seem to be winding down, so I figured it was ok.)
It’s not quite correct to say that model-checking is PSPACE-complete.
V knows this, I’m sure, and was being brief, but the reader
interested in further information might want to check out The
Complexity of Temporal Logic Model Checking by Schnoeblen for a fuller
picture. Some logics are more tractable than others, in both theory
and practice.
Also, model checking is now being applied to biological systems. One
survey is Quantitative Verification Techniques for Biological
Processes by Kwiatoska et al.
math grad student PERMALINK
August 16, 2010 1:24 pm
Besides complexity, your argument is merely a problem of engineering
practice, in particular if you are so concerned with “ordinary
programmers”, then it is indeed never going to be possible to make
formal methods accessible, since as far as I am aware, most of them do
not even bother to work out how to multiply two matrices!
V PERMALINK
August 16, 2010 2:04 pm
@math grad student:
You said “Besides complexity, your argument is merely a problem of
engineering practice”.
Engineering practice is far harder than you think. Automating formal
techniques is extremely hard, for example. If it were easy, it would
have been done already.
We need to start thinking about self-evolving, self-correcting, self-
programming software. A formal approach is not going to take you far.
Anonymous PERMALINK
August 17, 2010 2:28 pm
Dear Prof. Friedman,
This is a very speculative question, but I am wondering whether you
think that it
may be possible that there are natural questions directly related to
computational
complexity (say involving the world inside EXPTIME) that are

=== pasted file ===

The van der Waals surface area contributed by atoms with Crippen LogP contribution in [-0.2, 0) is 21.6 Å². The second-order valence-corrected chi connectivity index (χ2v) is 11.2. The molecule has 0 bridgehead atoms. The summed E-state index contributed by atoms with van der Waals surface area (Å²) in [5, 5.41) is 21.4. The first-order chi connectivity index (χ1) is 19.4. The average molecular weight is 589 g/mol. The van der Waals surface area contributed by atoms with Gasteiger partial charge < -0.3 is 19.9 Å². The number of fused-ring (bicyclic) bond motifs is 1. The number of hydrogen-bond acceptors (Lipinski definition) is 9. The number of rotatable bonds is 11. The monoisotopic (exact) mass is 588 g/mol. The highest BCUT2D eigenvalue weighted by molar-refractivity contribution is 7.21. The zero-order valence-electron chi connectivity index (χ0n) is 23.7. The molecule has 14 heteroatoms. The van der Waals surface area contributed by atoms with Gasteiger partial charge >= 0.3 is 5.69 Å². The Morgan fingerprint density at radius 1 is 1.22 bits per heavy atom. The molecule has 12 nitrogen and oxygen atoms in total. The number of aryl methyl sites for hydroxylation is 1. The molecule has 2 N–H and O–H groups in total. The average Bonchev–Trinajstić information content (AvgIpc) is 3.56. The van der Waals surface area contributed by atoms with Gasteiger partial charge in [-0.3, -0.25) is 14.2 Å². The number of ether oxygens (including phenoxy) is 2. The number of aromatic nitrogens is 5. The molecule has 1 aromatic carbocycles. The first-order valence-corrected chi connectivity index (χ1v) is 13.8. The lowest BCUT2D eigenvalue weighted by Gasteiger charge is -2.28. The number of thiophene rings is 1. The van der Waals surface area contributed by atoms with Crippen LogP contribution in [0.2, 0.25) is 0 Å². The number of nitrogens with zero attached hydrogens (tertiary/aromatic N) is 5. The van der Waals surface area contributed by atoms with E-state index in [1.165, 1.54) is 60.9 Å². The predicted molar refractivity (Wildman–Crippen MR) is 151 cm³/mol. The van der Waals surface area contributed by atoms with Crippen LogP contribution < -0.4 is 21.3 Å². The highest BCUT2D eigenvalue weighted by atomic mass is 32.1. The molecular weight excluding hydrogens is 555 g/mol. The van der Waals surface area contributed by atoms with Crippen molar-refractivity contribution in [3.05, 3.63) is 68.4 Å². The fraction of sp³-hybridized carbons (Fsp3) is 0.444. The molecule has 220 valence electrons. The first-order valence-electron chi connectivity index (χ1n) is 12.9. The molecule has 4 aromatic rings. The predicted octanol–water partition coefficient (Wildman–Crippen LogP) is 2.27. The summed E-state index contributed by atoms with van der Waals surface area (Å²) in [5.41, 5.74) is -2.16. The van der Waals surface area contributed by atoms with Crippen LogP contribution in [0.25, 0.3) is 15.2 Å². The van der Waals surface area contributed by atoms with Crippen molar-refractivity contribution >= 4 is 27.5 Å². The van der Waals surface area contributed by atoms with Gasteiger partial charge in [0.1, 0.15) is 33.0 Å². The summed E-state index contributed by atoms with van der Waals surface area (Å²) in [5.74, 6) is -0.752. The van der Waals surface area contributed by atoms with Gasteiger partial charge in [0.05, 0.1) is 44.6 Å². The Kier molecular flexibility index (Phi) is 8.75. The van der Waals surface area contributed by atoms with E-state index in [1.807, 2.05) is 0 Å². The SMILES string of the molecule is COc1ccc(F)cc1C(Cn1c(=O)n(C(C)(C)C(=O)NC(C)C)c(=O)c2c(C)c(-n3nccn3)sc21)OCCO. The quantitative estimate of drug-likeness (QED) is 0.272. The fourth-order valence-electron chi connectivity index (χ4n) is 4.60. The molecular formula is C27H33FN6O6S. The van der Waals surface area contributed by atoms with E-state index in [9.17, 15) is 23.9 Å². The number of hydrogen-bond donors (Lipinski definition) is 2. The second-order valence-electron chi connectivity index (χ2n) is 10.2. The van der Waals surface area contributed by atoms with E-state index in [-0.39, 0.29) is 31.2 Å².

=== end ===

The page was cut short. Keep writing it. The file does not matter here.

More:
independent of ZFC.
Actually it would be interesting enough if some strong assumption (say
about large
cardinals) could be used to get some results about complexity.
Sorry if this is a hopelessly naive question!
REPLY
Harvey Friedman PERMALINK
August 17, 2010 4:14 pm
It is of course *possible* that logical issues are what is holding up
progress on the massive number of critical lower bound issues
throughout theoretical computer science. E.g, that one has to use more
than ZFC in order to make progress on these problems.
Unfortunately, I cannot say that I have any kind of viable research
program for showing that ZFC is inadequate for these crucial problems.
Let me also add that if I did have such a viable research program for
showing this, I would probably write this posting.
REPLY
Anonymous PERMALINK
August 17, 2010 5:08 pm
I’m assuming that you are being coy here, especially given your
assertion from the preface of your BRT book: “In fact, it still seems
rather likely that all concrete problems that have arisen from the
natural course of mathematics can be proved or refuted within ZFC.”